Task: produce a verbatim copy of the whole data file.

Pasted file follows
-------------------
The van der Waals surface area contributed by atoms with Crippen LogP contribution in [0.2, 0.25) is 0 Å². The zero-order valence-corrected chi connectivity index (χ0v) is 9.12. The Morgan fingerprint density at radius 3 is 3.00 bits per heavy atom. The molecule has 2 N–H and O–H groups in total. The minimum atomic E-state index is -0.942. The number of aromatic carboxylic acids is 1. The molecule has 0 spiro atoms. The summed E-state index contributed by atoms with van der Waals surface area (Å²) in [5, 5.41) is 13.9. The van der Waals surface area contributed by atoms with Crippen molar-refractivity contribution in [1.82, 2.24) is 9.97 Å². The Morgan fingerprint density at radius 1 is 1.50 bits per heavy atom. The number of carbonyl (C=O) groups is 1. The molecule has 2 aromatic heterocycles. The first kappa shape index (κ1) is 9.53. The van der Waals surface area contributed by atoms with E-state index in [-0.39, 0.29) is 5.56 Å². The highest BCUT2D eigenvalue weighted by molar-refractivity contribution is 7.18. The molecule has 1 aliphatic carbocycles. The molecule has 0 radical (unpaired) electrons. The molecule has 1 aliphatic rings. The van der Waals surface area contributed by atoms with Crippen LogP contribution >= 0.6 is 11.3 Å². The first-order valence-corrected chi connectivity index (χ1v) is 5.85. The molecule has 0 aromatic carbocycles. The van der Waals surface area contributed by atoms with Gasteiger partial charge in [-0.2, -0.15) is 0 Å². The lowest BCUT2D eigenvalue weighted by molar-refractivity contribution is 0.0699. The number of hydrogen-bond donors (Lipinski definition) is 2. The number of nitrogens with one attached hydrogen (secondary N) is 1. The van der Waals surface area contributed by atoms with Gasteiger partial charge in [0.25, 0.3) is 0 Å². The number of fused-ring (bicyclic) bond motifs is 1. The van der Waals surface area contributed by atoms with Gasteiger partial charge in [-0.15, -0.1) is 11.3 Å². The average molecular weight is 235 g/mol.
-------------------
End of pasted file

The van der Waals surface area contributed by atoms with Crippen LogP contribution in [0.2, 0.25) is 0 Å². The zero-order valence-corrected chi connectivity index (χ0v) is 9.12. The Morgan fingerprint density at radius 3 is 3.00 bits per heavy atom. The molecule has 2 N–H and O–H groups in total. The minimum atomic E-state index is -0.942. The number of aromatic carboxylic acids is 1. The molecule has 0 spiro atoms. The summed E-state index contributed by atoms with van der Waals surface area (Å²) in [5, 5.41) is 13.9. The van der Waals surface area contributed by atoms with Crippen molar-refractivity contribution in [1.82, 2.24) is 9.97 Å². The Morgan fingerprint density at radius 1 is 1.50 bits per heavy atom. The number of carbonyl (C=O) groups is 1. The molecule has 2 aromatic heterocycles. The first kappa shape index (κ1) is 9.53. The van der Waals surface area contributed by atoms with E-state index in [-0.39, 0.29) is 5.56 Å². The highest BCUT2D eigenvalue weighted by molar-refractivity contribution is 7.18. The molecule has 1 aliphatic carbocycles. The molecule has 0 radical (unpaired) electrons. The molecule has 1 aliphatic rings. The van der Waals surface area contributed by atoms with Crippen LogP contribution >= 0.6 is 11.3 Å². The first-order valence-corrected chi connectivity index (χ1v) is 5.85. The molecule has 0 aromatic carbocycles. The van der Waals surface area contributed by atoms with Gasteiger partial charge in [-0.2, -0.15) is 0 Å². The lowest BCUT2D eigenvalue weighted by molar-refractivity contribution is 0.0699. The number of hydrogen-bond donors (Lipinski definition) is 2. The number of nitrogens with one attached hydrogen (secondary N) is 1. The van der Waals surface area contributed by atoms with Gasteiger partial charge in [0.25, 0.3) is 0 Å². The number of fused-ring (bicyclic) bond motifs is 1. The van der Waals surface area contributed by atoms with Gasteiger partial charge in [-0.15, -0.1) is 11.3 Å². The average molecular weight is 235 g/mol.